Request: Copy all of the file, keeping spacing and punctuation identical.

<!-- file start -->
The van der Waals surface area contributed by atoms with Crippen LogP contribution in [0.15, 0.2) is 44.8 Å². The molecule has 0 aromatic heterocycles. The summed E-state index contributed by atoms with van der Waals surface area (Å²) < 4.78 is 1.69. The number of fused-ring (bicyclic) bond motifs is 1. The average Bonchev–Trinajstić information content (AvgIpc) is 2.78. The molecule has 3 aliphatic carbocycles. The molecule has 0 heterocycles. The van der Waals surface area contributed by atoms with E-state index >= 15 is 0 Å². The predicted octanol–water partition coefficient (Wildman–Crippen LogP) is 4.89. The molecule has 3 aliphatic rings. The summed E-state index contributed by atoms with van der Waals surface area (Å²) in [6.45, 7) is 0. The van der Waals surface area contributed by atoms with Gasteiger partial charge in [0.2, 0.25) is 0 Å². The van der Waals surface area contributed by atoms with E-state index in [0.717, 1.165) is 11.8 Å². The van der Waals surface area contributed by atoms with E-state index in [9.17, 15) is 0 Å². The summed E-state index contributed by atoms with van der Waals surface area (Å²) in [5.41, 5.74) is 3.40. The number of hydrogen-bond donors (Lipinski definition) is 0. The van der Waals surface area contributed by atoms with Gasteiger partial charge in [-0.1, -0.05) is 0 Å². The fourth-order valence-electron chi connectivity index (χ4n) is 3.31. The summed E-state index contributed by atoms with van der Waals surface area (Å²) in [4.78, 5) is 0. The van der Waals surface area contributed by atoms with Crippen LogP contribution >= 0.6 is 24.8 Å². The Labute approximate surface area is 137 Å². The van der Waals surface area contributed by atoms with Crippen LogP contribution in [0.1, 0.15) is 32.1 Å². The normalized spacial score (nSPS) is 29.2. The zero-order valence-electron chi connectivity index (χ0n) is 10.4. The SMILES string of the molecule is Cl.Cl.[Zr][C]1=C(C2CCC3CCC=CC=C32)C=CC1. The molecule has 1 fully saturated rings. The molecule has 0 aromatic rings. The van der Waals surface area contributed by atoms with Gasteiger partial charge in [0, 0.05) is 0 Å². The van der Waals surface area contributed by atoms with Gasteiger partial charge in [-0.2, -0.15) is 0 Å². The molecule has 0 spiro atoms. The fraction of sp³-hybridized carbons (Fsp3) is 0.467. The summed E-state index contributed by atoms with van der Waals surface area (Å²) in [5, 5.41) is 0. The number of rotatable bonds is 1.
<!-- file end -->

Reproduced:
The van der Waals surface area contributed by atoms with Crippen LogP contribution in [0.15, 0.2) is 44.8 Å². The molecule has 0 aromatic heterocycles. The summed E-state index contributed by atoms with van der Waals surface area (Å²) < 4.78 is 1.69. The number of fused-ring (bicyclic) bond motifs is 1. The average Bonchev–Trinajstić information content (AvgIpc) is 2.78. The molecule has 3 aliphatic carbocycles. The molecule has 0 heterocycles. The van der Waals surface area contributed by atoms with E-state index >= 15 is 0 Å². The predicted octanol–water partition coefficient (Wildman–Crippen LogP) is 4.89. The molecule has 3 aliphatic rings. The summed E-state index contributed by atoms with van der Waals surface area (Å²) in [6.45, 7) is 0. The van der Waals surface area contributed by atoms with Gasteiger partial charge in [0.2, 0.25) is 0 Å². The van der Waals surface area contributed by atoms with E-state index in [0.717, 1.165) is 11.8 Å². The van der Waals surface area contributed by atoms with E-state index in [9.17, 15) is 0 Å². The summed E-state index contributed by atoms with van der Waals surface area (Å²) in [5.41, 5.74) is 3.40. The number of hydrogen-bond donors (Lipinski definition) is 0. The van der Waals surface area contributed by atoms with Gasteiger partial charge in [-0.1, -0.05) is 0 Å². The fourth-order valence-electron chi connectivity index (χ4n) is 3.31. The summed E-state index contributed by atoms with van der Waals surface area (Å²) in [4.78, 5) is 0. The van der Waals surface area contributed by atoms with Crippen LogP contribution >= 0.6 is 24.8 Å². The Labute approximate surface area is 137 Å². The van der Waals surface area contributed by atoms with Crippen LogP contribution in [0.1, 0.15) is 32.1 Å². The normalized spacial score (nSPS) is 29.2. The zero-order valence-electron chi connectivity index (χ0n) is 10.4. The SMILES string of the molecule is Cl.Cl.[Zr][C]1=C(C2CCC3CCC=CC=C32)C=CC1. The molecule has 1 fully saturated rings. The molecule has 0 aromatic rings. The van der Waals surface area contributed by atoms with Gasteiger partial charge in [0, 0.05) is 0 Å². The van der Waals surface area contributed by atoms with Gasteiger partial charge in [-0.2, -0.15) is 0 Å². The molecule has 0 spiro atoms. The fraction of sp³-hybridized carbons (Fsp3) is 0.467. The summed E-state index contributed by atoms with van der Waals surface area (Å²) in [5, 5.41) is 0. The number of rotatable bonds is 1.